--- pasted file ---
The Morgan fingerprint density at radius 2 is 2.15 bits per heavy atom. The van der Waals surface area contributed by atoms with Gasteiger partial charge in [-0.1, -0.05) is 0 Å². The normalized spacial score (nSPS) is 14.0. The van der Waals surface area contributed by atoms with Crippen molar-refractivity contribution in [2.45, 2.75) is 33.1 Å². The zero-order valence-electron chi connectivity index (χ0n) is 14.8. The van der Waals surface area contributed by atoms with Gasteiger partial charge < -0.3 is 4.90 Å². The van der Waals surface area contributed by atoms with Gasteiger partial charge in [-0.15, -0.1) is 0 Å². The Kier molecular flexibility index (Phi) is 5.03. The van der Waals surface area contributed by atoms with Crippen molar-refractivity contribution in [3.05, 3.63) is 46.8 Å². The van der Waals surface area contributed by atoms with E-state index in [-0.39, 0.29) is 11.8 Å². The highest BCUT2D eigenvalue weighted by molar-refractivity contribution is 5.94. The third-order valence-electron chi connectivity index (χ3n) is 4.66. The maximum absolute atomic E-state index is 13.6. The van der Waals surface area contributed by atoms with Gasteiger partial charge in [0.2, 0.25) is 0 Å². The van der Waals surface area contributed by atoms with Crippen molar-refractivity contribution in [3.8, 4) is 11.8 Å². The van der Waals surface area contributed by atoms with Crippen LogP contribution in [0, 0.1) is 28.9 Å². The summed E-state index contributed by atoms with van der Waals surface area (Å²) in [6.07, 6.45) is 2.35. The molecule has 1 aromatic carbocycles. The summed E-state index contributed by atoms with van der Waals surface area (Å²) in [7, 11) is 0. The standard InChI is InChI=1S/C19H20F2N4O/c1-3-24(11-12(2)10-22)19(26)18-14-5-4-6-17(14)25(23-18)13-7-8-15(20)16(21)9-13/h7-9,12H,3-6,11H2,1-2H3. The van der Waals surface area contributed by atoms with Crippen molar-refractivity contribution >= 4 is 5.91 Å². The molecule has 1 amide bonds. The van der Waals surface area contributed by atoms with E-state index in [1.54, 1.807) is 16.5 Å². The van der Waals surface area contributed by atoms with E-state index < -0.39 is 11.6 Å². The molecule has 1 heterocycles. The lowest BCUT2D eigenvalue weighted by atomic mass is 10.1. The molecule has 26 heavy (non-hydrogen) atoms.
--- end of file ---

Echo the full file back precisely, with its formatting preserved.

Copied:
The Morgan fingerprint density at radius 2 is 2.15 bits per heavy atom. The van der Waals surface area contributed by atoms with Gasteiger partial charge in [-0.1, -0.05) is 0 Å². The normalized spacial score (nSPS) is 14.0. The van der Waals surface area contributed by atoms with Crippen molar-refractivity contribution in [2.45, 2.75) is 33.1 Å². The zero-order valence-electron chi connectivity index (χ0n) is 14.8. The van der Waals surface area contributed by atoms with Gasteiger partial charge < -0.3 is 4.90 Å². The van der Waals surface area contributed by atoms with Gasteiger partial charge in [-0.15, -0.1) is 0 Å². The Kier molecular flexibility index (Phi) is 5.03. The van der Waals surface area contributed by atoms with Crippen molar-refractivity contribution in [3.05, 3.63) is 46.8 Å². The van der Waals surface area contributed by atoms with E-state index in [-0.39, 0.29) is 11.8 Å². The highest BCUT2D eigenvalue weighted by molar-refractivity contribution is 5.94. The third-order valence-electron chi connectivity index (χ3n) is 4.66. The maximum absolute atomic E-state index is 13.6. The van der Waals surface area contributed by atoms with Gasteiger partial charge in [0.2, 0.25) is 0 Å². The van der Waals surface area contributed by atoms with Crippen molar-refractivity contribution in [3.8, 4) is 11.8 Å². The van der Waals surface area contributed by atoms with Crippen LogP contribution in [0, 0.1) is 28.9 Å². The summed E-state index contributed by atoms with van der Waals surface area (Å²) in [6.07, 6.45) is 2.35. The molecule has 1 aromatic carbocycles. The summed E-state index contributed by atoms with van der Waals surface area (Å²) in [7, 11) is 0. The standard InChI is InChI=1S/C19H20F2N4O/c1-3-24(11-12(2)10-22)19(26)18-14-5-4-6-17(14)25(23-18)13-7-8-15(20)16(21)9-13/h7-9,12H,3-6,11H2,1-2H3. The van der Waals surface area contributed by atoms with Crippen molar-refractivity contribution >= 4 is 5.91 Å². The molecule has 1 amide bonds. The van der Waals surface area contributed by atoms with E-state index in [1.54, 1.807) is 16.5 Å². The van der Waals surface area contributed by atoms with E-state index < -0.39 is 11.6 Å². The molecule has 1 heterocycles. The lowest BCUT2D eigenvalue weighted by atomic mass is 10.1. The molecule has 26 heavy (non-hydrogen) atoms.